• Harmony: Keyboard Harmony Vs Vocal Harmony

    in Chords & Progressions,Experienced players,General Music,Piano,Theory

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    The goal of this lesson on harmony is to give you basic insights on keyboard and vocal harmony.

    The C major triad can be expressed using vocal and keyboard harmony:

    Vocal harmony (C major triad):

    Keyboard harmony (C major triad):

    From above-given example of the C major triad, you can see that the concept of keyboard harmony and vocal harmony are different in theory and practice.

    Attention: If you’re interested in understanding what is applicable in vocal harmony and how it’s similar or different with what is applicable in keyboard harmony, you are on the right page.

    Permit me to refresh your mind on the concept of harmony before I proceed into teaching you on keyboard and vocal harmony.

    The Concept Of Harmony — Explained

    There are so many ways the term harmony can be defined. But the definition below is my favorite:

    The relationship between notes that are played or heard at the same time (whether agreeable or not) produces harmony.

    Harmony is produced when a collection of notes (two or more) are played or heard together (it doesn’t matter if they sound agreeable or not).

    “Let’s Take A Few Examples…”

    The relationship between C and E:

    …when played or heard together produces harmony.

    Attention: The harmonic relationship between two notes produces intervals. So, C-E (in the example above) is an interval.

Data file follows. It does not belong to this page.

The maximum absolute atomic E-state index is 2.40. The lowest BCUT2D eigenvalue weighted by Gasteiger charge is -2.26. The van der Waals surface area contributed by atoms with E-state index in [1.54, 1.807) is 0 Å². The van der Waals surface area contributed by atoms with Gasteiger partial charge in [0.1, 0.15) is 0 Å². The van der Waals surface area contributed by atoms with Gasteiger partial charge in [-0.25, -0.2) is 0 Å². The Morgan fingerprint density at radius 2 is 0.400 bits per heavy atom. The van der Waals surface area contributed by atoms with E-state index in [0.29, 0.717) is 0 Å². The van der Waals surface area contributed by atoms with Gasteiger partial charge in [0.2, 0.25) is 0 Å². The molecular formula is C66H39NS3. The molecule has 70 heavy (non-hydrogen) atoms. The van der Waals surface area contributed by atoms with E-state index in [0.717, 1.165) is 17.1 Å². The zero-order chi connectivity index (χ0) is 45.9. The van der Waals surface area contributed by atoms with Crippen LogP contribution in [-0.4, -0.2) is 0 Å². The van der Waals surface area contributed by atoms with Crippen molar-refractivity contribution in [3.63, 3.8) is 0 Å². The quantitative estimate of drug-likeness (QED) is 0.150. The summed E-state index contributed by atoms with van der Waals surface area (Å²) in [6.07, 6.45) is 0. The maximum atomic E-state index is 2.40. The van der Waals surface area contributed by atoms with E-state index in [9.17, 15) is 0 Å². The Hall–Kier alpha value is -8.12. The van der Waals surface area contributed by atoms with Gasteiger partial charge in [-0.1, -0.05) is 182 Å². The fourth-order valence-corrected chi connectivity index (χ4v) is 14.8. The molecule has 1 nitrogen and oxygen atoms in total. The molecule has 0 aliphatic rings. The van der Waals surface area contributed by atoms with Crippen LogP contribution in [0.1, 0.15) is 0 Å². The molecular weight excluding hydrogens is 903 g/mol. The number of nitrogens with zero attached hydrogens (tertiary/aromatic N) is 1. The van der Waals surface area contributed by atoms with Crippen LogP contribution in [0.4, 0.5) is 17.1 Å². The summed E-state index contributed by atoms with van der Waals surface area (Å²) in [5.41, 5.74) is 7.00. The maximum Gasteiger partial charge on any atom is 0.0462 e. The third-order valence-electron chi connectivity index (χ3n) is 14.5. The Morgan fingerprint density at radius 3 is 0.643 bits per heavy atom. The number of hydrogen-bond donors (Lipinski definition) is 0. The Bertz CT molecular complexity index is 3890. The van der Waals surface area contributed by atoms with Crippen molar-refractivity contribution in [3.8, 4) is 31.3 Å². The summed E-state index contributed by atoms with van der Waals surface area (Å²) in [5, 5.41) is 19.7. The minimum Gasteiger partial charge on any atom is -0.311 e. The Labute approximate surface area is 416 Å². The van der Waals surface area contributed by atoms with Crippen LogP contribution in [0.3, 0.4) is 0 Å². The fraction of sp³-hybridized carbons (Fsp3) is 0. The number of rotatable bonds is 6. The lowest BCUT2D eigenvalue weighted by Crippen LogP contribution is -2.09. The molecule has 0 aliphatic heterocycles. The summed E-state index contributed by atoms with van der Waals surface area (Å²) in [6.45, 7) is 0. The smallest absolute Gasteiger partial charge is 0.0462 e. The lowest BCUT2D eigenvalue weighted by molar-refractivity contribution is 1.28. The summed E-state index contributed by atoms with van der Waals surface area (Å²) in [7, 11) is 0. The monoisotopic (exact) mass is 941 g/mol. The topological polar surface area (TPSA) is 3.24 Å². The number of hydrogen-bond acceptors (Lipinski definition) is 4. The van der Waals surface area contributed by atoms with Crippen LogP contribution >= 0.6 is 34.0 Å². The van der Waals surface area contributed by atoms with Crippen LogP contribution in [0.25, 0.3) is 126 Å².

Harmony is produced when C, E, and G (three notes):

    …are played together.

    Keep in mind that the harmonic relationship between three or more notes produces chords. For example, the relationship between C, E, and G, produces a chord.

    Keyboard Harmony Vs Vocal Harmony

    Beyond the basic understanding of what harmony is, it is important for us to have an in-depth understanding of keyboard and vocal harmony.

    I’m very certain a lot of people already know what keyboard harmony is, therefore, we’ll start out with a short note on keyboard harmony (the known) before proceeding to quick insights on vocal harmony (the unknown).

    A Short Note On Keyboard Harmony

    The concept of keyboard harmony is broad; having so many aspects. However, we want to start by learning about chords and how they are played on keyboard instruments.

    Keyboard instruments are known to be polyphonic. An instrument is said to be polyphonic when a combination of notes can be played at the same time.

    Due to the polyphonic ability of keyboard instruments (like the piano and organ), they can be used for harmonic purposes like accompaniment and harmonization.

    Irrespective of whether you’re harmonizing or accompanying on a keyboard instrument, the chords are played in close position. What close position means is that the tones of the chord are close enough (thirds or fourths apart).

    “Check Out The Following Keyboard Harmonies…”

    C major triad:

    C major seventh chord:

    E dominant ninth chord:

    F# half-diminished seventh chord:

    With the use of inversion and voicing, keyboard harmony gets even more interesting. Triads have two inversions, seventh chords have three inversions, then using voicing techniques keyboard chords can be rearranged.